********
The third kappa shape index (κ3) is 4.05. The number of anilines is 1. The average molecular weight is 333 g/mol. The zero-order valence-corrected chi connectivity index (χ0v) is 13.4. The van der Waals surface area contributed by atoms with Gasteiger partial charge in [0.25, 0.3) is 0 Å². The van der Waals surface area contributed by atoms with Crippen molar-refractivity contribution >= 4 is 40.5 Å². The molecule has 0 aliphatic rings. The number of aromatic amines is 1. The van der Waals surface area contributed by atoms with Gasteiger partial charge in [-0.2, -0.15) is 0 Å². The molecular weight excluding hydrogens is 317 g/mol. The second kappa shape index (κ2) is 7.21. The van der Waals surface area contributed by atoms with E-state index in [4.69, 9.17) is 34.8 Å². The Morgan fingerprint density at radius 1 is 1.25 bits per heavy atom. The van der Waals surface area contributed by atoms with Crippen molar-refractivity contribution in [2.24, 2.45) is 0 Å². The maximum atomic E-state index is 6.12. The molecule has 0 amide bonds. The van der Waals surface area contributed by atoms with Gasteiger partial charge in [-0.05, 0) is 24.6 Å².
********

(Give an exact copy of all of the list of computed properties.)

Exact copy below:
The third kappa shape index (κ3) is 4.05. The number of anilines is 1. The average molecular weight is 333 g/mol. The zero-order valence-corrected chi connectivity index (χ0v) is 13.4. The van der Waals surface area contributed by atoms with Gasteiger partial charge in [0.25, 0.3) is 0 Å². The van der Waals surface area contributed by atoms with Crippen molar-refractivity contribution >= 4 is 40.5 Å². The molecule has 0 aliphatic rings. The number of aromatic amines is 1. The van der Waals surface area contributed by atoms with Gasteiger partial charge in [-0.2, -0.15) is 0 Å². The molecular weight excluding hydrogens is 317 g/mol. The second kappa shape index (κ2) is 7.21. The van der Waals surface area contributed by atoms with E-state index in [4.69, 9.17) is 34.8 Å². The Morgan fingerprint density at radius 1 is 1.25 bits per heavy atom. The van der Waals surface area contributed by atoms with Crippen molar-refractivity contribution in [2.24, 2.45) is 0 Å². The maximum atomic E-state index is 6.12. The molecule has 0 amide bonds. The van der Waals surface area contributed by atoms with Gasteiger partial charge in [-0.05, 0) is 24.6 Å².